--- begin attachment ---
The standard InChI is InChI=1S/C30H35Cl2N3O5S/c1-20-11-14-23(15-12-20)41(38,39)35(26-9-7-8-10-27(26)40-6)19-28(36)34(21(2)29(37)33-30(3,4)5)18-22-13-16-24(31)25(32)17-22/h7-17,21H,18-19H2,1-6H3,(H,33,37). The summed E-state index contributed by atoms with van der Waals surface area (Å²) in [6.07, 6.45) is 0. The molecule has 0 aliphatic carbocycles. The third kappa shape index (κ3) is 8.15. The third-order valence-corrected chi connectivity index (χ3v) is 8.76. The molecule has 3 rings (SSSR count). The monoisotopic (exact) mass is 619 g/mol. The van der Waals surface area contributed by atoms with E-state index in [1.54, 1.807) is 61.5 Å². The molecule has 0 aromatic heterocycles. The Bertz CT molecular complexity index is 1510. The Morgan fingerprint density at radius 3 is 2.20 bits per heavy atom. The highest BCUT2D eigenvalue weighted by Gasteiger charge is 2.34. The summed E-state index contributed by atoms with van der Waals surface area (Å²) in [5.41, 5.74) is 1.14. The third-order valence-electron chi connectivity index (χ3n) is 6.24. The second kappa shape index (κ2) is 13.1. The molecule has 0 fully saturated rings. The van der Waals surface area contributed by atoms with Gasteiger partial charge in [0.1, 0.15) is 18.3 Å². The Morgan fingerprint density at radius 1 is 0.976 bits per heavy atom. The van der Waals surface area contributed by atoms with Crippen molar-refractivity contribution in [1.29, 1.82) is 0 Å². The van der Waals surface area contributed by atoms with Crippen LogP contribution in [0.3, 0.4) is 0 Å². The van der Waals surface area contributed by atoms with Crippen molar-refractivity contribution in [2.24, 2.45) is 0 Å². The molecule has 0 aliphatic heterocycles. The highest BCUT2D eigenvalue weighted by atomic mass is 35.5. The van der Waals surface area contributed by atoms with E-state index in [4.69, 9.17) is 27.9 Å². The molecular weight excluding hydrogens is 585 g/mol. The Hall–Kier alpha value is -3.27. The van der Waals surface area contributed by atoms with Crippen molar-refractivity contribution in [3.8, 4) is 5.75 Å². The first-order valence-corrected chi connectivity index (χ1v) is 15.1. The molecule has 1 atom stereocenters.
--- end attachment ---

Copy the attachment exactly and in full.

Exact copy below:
The standard InChI is InChI=1S/C30H35Cl2N3O5S/c1-20-11-14-23(15-12-20)41(38,39)35(26-9-7-8-10-27(26)40-6)19-28(36)34(21(2)29(37)33-30(3,4)5)18-22-13-16-24(31)25(32)17-22/h7-17,21H,18-19H2,1-6H3,(H,33,37). The summed E-state index contributed by atoms with van der Waals surface area (Å²) in [6.07, 6.45) is 0. The molecule has 0 aliphatic carbocycles. The third kappa shape index (κ3) is 8.15. The third-order valence-corrected chi connectivity index (χ3v) is 8.76. The molecule has 3 rings (SSSR count). The monoisotopic (exact) mass is 619 g/mol. The van der Waals surface area contributed by atoms with E-state index in [1.54, 1.807) is 61.5 Å². The molecule has 0 aromatic heterocycles. The Bertz CT molecular complexity index is 1510. The Morgan fingerprint density at radius 3 is 2.20 bits per heavy atom. The highest BCUT2D eigenvalue weighted by Gasteiger charge is 2.34. The summed E-state index contributed by atoms with van der Waals surface area (Å²) in [5.41, 5.74) is 1.14. The third-order valence-electron chi connectivity index (χ3n) is 6.24. The second kappa shape index (κ2) is 13.1. The molecule has 0 fully saturated rings. The van der Waals surface area contributed by atoms with Gasteiger partial charge in [0.1, 0.15) is 18.3 Å². The Morgan fingerprint density at radius 1 is 0.976 bits per heavy atom. The van der Waals surface area contributed by atoms with Crippen molar-refractivity contribution in [1.29, 1.82) is 0 Å². The van der Waals surface area contributed by atoms with Crippen LogP contribution in [0.3, 0.4) is 0 Å². The van der Waals surface area contributed by atoms with Crippen molar-refractivity contribution in [2.24, 2.45) is 0 Å². The molecule has 0 aliphatic heterocycles. The highest BCUT2D eigenvalue weighted by atomic mass is 35.5. The van der Waals surface area contributed by atoms with E-state index in [4.69, 9.17) is 27.9 Å². The molecular weight excluding hydrogens is 585 g/mol. The Hall–Kier alpha value is -3.27. The van der Waals surface area contributed by atoms with Crippen molar-refractivity contribution in [3.8, 4) is 5.75 Å². The first-order valence-corrected chi connectivity index (χ1v) is 15.1. The molecule has 1 atom stereocenters.